Most of the cohort and longitudinal studies included in the Catalogue recruited from the general population, while a small number focused on clinical samples. The age of study participants also varies across cohorts, with studies recruiting participants at all stages of the life course from birth to older age. Participants’ year of birth similarly differ widely, from the early twentieth century to 2020.

Many studies collected data on multiple members of a family or household. We have included information about mental health and wellbeing measures in participants who are the s of the study (sometimes called 'cohort members'). Where appropriate, the Catalogue also provides information about measures related to members of their family who are in their generation or older, such as their siblings, parents, grandparents, aunts, uncles, cousins and teachers. At this stage, the Catalogue does not detail measures of mental health and wellbeing in participants' children and partners.

Collecting the information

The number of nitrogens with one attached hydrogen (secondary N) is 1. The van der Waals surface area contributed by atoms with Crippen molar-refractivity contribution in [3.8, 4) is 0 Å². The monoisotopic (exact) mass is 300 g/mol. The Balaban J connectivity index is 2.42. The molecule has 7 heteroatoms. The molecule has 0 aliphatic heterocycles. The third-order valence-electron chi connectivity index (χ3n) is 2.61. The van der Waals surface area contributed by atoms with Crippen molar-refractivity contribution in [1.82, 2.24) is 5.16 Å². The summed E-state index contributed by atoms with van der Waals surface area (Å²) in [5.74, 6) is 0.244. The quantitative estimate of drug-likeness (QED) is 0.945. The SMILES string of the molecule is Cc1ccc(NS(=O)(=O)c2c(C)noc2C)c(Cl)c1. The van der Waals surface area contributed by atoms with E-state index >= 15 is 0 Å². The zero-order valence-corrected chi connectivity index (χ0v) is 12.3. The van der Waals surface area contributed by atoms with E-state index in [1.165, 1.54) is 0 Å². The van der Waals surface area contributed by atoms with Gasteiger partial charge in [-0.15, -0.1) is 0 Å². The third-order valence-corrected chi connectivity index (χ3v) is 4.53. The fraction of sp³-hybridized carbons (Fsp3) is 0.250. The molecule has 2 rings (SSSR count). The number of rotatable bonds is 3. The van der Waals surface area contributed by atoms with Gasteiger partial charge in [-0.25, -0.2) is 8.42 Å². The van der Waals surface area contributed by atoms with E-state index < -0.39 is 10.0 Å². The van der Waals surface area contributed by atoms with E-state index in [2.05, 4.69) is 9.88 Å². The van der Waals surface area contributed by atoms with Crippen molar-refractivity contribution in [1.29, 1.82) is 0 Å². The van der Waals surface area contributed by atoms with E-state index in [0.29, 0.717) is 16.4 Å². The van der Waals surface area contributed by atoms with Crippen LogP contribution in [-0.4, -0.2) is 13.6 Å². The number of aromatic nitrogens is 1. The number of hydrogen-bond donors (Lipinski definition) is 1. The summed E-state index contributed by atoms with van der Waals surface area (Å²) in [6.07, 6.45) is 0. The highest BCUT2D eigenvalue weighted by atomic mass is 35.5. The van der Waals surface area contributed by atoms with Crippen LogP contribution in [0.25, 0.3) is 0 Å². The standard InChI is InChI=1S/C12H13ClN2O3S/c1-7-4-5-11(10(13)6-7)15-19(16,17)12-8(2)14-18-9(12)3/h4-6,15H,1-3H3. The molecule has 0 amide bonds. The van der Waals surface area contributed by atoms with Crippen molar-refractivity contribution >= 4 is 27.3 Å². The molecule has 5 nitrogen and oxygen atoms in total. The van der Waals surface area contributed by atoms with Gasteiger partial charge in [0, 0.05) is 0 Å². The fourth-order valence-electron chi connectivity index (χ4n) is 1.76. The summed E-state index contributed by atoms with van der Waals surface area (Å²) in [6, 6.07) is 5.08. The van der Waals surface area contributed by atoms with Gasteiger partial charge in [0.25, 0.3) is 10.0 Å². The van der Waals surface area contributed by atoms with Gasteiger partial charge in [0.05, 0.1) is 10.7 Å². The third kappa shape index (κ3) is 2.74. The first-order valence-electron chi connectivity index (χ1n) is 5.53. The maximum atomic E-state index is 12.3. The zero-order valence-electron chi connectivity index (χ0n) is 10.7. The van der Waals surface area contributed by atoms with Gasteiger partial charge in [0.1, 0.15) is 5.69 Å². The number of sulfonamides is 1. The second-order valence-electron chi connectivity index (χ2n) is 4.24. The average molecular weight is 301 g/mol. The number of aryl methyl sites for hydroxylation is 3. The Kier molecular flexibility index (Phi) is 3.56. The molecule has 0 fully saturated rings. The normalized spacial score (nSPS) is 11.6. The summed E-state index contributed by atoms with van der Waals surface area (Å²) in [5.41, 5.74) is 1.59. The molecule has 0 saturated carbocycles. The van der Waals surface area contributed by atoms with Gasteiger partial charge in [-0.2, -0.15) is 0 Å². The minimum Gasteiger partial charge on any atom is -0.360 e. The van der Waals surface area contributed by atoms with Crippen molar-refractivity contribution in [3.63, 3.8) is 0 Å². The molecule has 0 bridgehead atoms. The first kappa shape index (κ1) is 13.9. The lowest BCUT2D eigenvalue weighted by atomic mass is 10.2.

Information about the measures was collected primarily by searching study documentation, including questionnaires, user guides and relevant journal articles. For many studies, this information was publicly available. When this was not the case, we contacted study leadership teams directly to access the documentation required to collect information about the mental health measures in the study. To ensure the accuracy of the information in the Catalogue, we asked all studies to check that our review of the measures was accurate and complete. This Catalogue would not have been possible without the study leadership teams’ collaboration, and we are extremely grateful for their time and support. THANK YOU!!